Dakota Johnson does not have the hot Hollywood daughter department all to herself.
It turns out that the nubile ingenue whom Jon Hamm's Don Draper was undressing with his eyes on the season premiere of Mad Men Sunday was none other than Andie MacDowell's eldest daughter, Rainey Qualley.
Not that there was a big secret surrounding her casting, but this is easily the model, actress and aspiring country singer's most high-profile role to date!
In the intentionally misleading opening sequence, Draper is giving Qualley's character, Cindy, quite the lascivious look.
"I've never worn mink before," she says, the first words of the second half of Mad Men's seventh and final season.
"That's chinchilla, and it costs $15,000," Draper corrects her. "How does that make you feel?"
"Nervous," she replies, to which he reminds her, "You're not supposed to talk."
Chills, right? Of course, but after a few more uncomfortable moments in which all you can think is, "well, somebody hasn't changed since last season," the scene eventually pans out to show that Cindy is auditioning for a commercial and Pete, Ted and more are also sitting right there!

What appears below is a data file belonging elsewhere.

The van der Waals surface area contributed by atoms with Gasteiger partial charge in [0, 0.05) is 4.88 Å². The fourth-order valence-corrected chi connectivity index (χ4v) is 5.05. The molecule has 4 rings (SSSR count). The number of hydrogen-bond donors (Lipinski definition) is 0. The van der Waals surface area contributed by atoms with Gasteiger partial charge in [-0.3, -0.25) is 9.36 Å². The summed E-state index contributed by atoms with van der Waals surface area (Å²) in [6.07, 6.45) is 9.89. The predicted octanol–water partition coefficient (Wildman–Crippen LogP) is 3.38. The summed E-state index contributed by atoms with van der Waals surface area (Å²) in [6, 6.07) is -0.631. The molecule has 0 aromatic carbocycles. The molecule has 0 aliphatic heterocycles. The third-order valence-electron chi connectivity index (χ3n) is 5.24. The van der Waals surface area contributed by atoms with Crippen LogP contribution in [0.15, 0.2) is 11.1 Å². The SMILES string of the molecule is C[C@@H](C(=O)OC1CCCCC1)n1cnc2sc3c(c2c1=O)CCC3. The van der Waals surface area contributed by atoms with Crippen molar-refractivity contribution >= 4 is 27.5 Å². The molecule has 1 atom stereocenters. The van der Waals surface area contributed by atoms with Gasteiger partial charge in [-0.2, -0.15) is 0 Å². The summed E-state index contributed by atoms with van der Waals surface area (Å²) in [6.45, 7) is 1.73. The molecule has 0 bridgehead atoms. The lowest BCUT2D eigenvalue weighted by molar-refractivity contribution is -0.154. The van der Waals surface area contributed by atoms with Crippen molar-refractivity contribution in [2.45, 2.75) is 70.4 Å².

Either way, that was quite the auspicious TV debut for Qualley, who after doing the honors as Miss Golden Globe 2012 (following in the footsteps of fellow famous-daughter Johnson, Miss GG 2006) appeared in a couple of indie films.
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But even though her Mad Men appearance has already gotten people talking, Qualley didn't even mention her big moment when she sat down with Fox News' 411 Country last week to discuss her singing career. They did, however, touch on the pros and cons of having grown up so close to showbiz. Sister Margaret Qualley, also an actress, is on the HBO drama The Leftovers and, of course, there's her model-actress mom, star of Green Card, Groundhog's Day and more.
"Well I think people kind of have a preconceived idea of who you are, what your life has been like, and I don't know if that's necessarily detrimental or positive," Rainey, one of MacDowell's three children with ex-husband Paul Qualley, said.
"I think it probably depends on, the person's perspective. I mean, I think in some ways people kind of hold you to a different standard or assume that anything that you attain was just handed to you. But I don't know...I'm happy to be in the circumstance I'm in and I've worked hard and written all this music."
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As for MacDowell, "she always has encouraged my siblings and I to work hard and know what you want and work towards a goal and I think that's applicable in any field," Qualley said.